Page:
The Northland Area Business Association held a recent breakfast meeting for members to get some advice from tax professionals.

The Northland Area Business Association held a recent breakfast meeting for members to get some advice from tax professionals.

The event was scheduled in the morning because not everyone's schedule permits them to attend the quarterly luncheons or occasional after-hours gatherings, according to president Roseann Hicks.

In fact, Hicks herself was unable to be on hand for the breakfast session; it chanced to land on her morning for opening the family business, Yogi's Hoagies and Dairy Bar on Morse Road.

But, she said last week, that's precisely the point in scheduling events intended to benefit members, and boost membership, at different times of day.

Around 15 people did attend the breakfast meeting, which Hicks found to be "very much" encouraging.

Hicks is uncertain if the turnout was the result of scheduling a morning event before many NABA members go into work or because the concept of getting some free tax advice was so enticing.

"I think it was probably a little of both," she said.

One thing the business organization president, now in her second term, is certain of is that there is a need to expand the offerings and times of events intended to help members.

"As a business organization, we have to recognize that not everybody can attend a lunch, not everybody's going to be able to attend a breakfast, not everybody's going to be able to attend an after-hours," Hicks said.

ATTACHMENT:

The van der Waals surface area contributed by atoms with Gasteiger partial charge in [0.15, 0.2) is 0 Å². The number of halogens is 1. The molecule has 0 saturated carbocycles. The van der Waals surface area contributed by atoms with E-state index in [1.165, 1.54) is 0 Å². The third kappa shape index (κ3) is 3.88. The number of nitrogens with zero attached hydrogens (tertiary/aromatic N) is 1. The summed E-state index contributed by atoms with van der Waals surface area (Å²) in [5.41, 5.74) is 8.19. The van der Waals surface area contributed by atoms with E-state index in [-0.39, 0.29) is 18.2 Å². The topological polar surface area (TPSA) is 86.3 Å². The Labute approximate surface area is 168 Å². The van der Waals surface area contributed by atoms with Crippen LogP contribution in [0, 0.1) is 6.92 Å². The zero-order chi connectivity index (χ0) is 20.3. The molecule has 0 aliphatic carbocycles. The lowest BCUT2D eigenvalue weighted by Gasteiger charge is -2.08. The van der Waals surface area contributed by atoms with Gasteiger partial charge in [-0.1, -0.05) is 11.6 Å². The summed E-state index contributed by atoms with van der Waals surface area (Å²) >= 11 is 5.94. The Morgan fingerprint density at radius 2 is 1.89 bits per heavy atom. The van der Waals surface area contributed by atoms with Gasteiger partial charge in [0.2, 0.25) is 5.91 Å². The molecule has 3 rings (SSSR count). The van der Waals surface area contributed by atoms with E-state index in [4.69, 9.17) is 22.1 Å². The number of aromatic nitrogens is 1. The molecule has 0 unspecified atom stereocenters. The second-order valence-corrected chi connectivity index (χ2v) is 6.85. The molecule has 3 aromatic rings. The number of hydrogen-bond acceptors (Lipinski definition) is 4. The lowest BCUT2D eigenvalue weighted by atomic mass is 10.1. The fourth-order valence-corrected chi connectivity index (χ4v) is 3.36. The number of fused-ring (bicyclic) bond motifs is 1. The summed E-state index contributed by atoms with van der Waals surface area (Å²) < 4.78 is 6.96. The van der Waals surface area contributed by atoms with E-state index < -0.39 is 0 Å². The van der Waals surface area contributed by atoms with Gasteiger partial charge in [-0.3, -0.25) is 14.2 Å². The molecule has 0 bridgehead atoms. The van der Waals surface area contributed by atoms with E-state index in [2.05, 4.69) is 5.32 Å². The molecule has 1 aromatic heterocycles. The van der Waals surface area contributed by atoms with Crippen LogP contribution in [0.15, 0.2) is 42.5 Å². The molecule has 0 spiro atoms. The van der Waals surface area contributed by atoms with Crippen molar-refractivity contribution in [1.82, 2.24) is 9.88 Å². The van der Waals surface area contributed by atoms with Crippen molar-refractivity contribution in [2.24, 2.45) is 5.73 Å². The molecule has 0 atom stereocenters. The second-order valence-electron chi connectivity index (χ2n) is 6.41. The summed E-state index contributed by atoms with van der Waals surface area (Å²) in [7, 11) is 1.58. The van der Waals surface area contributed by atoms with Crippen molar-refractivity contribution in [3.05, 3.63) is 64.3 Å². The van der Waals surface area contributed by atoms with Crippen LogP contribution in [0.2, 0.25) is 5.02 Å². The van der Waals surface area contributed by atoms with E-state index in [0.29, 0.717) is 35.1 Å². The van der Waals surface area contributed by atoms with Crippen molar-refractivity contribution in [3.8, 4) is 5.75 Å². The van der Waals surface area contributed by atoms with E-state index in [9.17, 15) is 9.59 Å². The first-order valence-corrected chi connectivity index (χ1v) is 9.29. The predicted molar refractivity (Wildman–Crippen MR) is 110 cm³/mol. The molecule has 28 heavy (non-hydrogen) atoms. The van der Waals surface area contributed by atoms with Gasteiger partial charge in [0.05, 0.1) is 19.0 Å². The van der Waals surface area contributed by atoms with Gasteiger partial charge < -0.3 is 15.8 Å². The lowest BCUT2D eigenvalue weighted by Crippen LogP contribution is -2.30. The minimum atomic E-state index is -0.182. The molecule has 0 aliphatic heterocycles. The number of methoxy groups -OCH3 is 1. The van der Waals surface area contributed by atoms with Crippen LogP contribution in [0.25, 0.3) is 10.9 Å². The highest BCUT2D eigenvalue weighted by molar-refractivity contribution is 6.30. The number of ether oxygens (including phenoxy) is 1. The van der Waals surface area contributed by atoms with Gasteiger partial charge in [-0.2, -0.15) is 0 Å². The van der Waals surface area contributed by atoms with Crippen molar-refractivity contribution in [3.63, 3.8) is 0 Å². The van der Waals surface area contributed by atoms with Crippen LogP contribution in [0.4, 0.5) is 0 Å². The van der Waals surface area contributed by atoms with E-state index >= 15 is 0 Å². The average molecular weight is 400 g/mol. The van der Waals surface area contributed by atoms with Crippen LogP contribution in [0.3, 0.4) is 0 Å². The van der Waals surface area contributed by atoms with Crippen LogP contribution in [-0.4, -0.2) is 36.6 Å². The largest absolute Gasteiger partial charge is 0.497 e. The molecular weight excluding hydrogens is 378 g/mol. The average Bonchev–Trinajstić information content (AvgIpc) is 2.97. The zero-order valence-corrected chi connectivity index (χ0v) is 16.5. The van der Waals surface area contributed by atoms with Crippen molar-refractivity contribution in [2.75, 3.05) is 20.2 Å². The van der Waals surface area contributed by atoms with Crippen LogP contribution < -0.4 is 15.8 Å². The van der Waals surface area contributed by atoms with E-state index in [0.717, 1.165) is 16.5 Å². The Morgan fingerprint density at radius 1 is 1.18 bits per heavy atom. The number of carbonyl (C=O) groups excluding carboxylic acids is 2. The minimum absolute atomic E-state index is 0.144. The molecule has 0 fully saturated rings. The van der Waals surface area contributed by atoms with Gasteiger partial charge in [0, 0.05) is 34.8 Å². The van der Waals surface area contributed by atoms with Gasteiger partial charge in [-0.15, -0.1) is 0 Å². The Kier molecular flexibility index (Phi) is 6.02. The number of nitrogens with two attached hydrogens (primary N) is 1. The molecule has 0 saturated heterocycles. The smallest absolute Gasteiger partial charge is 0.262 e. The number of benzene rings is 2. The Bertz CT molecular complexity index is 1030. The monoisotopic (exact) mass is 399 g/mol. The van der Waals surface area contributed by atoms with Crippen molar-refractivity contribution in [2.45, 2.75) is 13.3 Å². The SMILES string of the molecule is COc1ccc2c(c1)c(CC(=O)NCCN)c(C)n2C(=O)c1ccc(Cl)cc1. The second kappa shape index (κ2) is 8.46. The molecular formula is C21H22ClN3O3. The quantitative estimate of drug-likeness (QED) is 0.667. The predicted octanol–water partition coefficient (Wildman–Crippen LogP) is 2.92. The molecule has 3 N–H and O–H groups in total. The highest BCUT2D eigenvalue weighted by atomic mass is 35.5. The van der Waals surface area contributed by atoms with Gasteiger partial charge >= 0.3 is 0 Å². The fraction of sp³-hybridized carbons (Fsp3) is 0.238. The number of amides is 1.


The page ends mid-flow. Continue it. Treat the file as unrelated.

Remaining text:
Taking into account the varied schedule of so many who belong to NABA is important to ensure equal benefits to all, she said.

Hicks, who is due to give birth to her first child any day now, doesn't have another special member-benefit event planned she's been more than a little busy but she does have an idea for the next one.

That involves the gridSMART program American Electric Power officials rolled out in the entire Northland area, along with parts of Gahanna and New Albany, more than a year ago.

Intended to assist consumers in reducing their demand upon the power grid at peak times, Hicks said that gridSMART presentations before the Northland Community Council and other venues have concentrated on ways homeowners can use the "smart meters" and other aspects of the effort.

She's hoping to find someone from American Electric Power who can address ways in which gridSMART can help business people save money on their power bills.

"We need to find a balance of topics that are going to help business owners save money, gain and retain customers," Hicks said. "We have to get creative."

kparks@thisweeknews.com

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